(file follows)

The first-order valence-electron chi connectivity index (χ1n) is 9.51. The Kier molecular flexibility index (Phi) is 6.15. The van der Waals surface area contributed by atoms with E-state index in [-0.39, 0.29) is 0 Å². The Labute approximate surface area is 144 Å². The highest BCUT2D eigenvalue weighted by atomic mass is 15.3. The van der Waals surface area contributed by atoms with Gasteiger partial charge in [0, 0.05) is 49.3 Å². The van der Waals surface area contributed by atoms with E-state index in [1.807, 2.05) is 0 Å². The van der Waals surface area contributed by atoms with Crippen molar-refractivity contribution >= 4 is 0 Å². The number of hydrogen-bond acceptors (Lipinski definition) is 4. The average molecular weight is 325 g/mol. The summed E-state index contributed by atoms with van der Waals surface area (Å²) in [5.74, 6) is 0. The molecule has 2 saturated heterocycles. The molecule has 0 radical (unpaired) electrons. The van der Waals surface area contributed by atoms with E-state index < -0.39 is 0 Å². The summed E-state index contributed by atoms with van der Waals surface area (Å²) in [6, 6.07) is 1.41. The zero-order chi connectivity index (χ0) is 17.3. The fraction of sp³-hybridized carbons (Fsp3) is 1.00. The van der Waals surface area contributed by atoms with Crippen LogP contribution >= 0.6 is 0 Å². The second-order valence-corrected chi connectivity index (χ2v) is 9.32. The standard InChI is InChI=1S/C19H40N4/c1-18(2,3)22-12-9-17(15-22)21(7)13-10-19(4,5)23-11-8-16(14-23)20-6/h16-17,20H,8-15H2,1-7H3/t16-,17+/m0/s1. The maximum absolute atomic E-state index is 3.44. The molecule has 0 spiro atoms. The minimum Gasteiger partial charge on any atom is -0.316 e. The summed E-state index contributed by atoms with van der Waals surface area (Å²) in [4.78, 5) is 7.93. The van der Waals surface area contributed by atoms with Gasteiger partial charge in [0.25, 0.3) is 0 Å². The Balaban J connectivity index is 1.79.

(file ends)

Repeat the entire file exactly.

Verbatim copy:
The first-order valence-electron chi connectivity index (χ1n) is 9.51. The Kier molecular flexibility index (Phi) is 6.15. The van der Waals surface area contributed by atoms with E-state index in [-0.39, 0.29) is 0 Å². The Labute approximate surface area is 144 Å². The highest BCUT2D eigenvalue weighted by atomic mass is 15.3. The van der Waals surface area contributed by atoms with Gasteiger partial charge in [0, 0.05) is 49.3 Å². The van der Waals surface area contributed by atoms with E-state index in [1.807, 2.05) is 0 Å². The van der Waals surface area contributed by atoms with Crippen molar-refractivity contribution >= 4 is 0 Å². The number of hydrogen-bond acceptors (Lipinski definition) is 4. The average molecular weight is 325 g/mol. The summed E-state index contributed by atoms with van der Waals surface area (Å²) in [5.74, 6) is 0. The molecule has 2 saturated heterocycles. The molecule has 0 radical (unpaired) electrons. The van der Waals surface area contributed by atoms with E-state index < -0.39 is 0 Å². The summed E-state index contributed by atoms with van der Waals surface area (Å²) in [6, 6.07) is 1.41. The zero-order chi connectivity index (χ0) is 17.3. The fraction of sp³-hybridized carbons (Fsp3) is 1.00. The van der Waals surface area contributed by atoms with Crippen LogP contribution >= 0.6 is 0 Å². The second-order valence-corrected chi connectivity index (χ2v) is 9.32. The standard InChI is InChI=1S/C19H40N4/c1-18(2,3)22-12-9-17(15-22)21(7)13-10-19(4,5)23-11-8-16(14-23)20-6/h16-17,20H,8-15H2,1-7H3/t16-,17+/m0/s1. The maximum absolute atomic E-state index is 3.44. The molecule has 0 spiro atoms. The minimum Gasteiger partial charge on any atom is -0.316 e. The summed E-state index contributed by atoms with van der Waals surface area (Å²) in [4.78, 5) is 7.93. The van der Waals surface area contributed by atoms with Gasteiger partial charge in [0.25, 0.3) is 0 Å². The Balaban J connectivity index is 1.79.